Love this shot of from Shel Israel, illness meningitis who’s presently traveling through Europe meeting creative and passionate people as he researches his next book about “Global Neighborhoods.”

woman on a laptop in centuries-old doorway in Estonia

Part of Shel’s description:

She was sitting there in the doorway of an Estonian home built perhaps 800 years ago, unhealthy ignoring the rain, pills intently staring at the screen of her Apple PowerBook. I’d like to think she was having a conversation with someone in a far off place.

For some good insight into Shel’s trip, audio style, check out the talk he had with Donna Papacosta just before leaving the US.

Wouldn’t you like to be traveling with Shel right about now? I know I would.

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Heard a disappointing story this afternoon in an audio comment from Rob Cottingham on Episode 183 of the For Immediate Release podcast.

It was a story about a blog that almost was — and a blog that should have been — for the Royal Ontario Museum in Canada. A publishing plan had been put in place. IT questions had been settled. A social-media strategy for using the blog as boost for the Canadian arts scene had been established.

And then, public health two days before the blog was due to launch, rx the big bad boys from marketing got cold feet and squashed the project. Why?

Because “[the museum] want[ed] to ensure that there is a solid strategic angle for our entire audience development strategy.”

So what does that mean, exactly?

Here is how Kate Trgovac might translate that sentence:

  • “I don’t understand this medium.”
  • “This could fail and my ass could be on the line.”
  • “This could be hugely successful and it wasn’t my idea.”
  • “You’re not using my agency.”
  • “You’re not a marketer, what can you possibly know about our customers.”
  • “What if our customers post something I don’t like?”
  • “I’m scared to try anything new.”

Sounds like an organization — or an individual — that when push finally came to shove, just couldn’t embrace the full set of responsibilities that comes with blogging.

What a waste a of a brilliant idea.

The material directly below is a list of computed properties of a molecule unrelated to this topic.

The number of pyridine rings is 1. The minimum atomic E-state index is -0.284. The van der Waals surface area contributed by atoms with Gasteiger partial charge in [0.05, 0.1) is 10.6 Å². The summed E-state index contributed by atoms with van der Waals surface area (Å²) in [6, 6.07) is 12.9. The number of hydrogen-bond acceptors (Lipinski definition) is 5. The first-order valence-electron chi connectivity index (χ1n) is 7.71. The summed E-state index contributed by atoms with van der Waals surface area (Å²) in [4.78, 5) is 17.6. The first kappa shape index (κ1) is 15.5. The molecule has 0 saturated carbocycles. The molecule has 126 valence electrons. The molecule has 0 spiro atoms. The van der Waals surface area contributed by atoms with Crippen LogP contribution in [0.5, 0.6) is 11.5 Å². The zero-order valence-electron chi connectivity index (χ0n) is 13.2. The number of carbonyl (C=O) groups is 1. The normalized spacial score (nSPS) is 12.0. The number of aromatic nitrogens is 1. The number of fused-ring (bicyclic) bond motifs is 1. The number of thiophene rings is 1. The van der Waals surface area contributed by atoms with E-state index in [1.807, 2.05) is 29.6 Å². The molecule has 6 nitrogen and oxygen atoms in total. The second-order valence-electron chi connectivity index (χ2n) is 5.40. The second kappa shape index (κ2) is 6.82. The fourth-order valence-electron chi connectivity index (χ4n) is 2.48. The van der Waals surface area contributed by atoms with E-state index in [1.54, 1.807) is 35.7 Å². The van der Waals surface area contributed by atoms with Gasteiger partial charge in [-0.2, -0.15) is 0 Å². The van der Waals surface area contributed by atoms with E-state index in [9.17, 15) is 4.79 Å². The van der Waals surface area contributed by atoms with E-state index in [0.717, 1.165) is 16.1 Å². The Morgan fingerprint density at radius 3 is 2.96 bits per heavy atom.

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At yesterday’s launch of crayon inside Second Life, treatment president and founder Joseph Jaffe said his company wants to “use new marketing to prove new marketing.”

photo from crayon launch in Second Life showing speakers, <a href=sale as well as a streaming slide show (top left)”/>

So here’s an idea for the gang of crayons that would do just that: organize the first-ever CaseCamp Second Life and host it at your new digs on Crayonville Island.

CaseCamp, if you haven’t heard of it, is a marketing-oriented unconference, where marketing professionals meet to present and listen to a series of marketing case studies (15 minutes). Presentations are brief (typically 15 minutes) and questions and conversation are encouraged. I attended CaseCamp Montreal back in July (see photos as well) and heard presentations on topics including blog marketing, the importance of surprise in a marketing campaign, and the “why” of online consumer behavior. It was informative, thought-provoking, and, quite frankly, the kind of event that more marketers need to be a part of.

So how about adapting this concept to Second Life?

How CaseCamp Second Life would work

Here’s what I envision:

  • Presenters prepare materials on video, slide show, or Flickr photos, all of which can be streamed behind the speakers (note the display in the top-left portion of the image above)
  • Much like Jaffe and crayon VP of new marketing C.C. Chapman did during the launch, presenters give an audio presentation that is also streamed and can be heard by all of the participants.
  • Audience members send queries via Second Life instant message or chat to the CaseCamp moderator, who can either interrupt the speaker when appropriate or save the questions until the end of the presentation.
  • After the presentations, head over to the “chil pool” or rooftop of the crayon towers for virtual drinks and to continue the conversation.

In the end, crayon would be bringing together some of the best and brightest marketers and new marketers from around the world for a virtual mashup of best practices and a discussion about the changing face of marketing. Now that would be using new marketing to prove new marketing.

To be sure, there would be obstacles to overcome, the majority of them undoubtedly stemming from Second Life’s many limitations, including an all-too-small limit to the number of avatars on an island — somewhere around 60 — for starters.

But, after all, crayon is making a play to become leaders of the new-marketing space. They could make this concept a reality.

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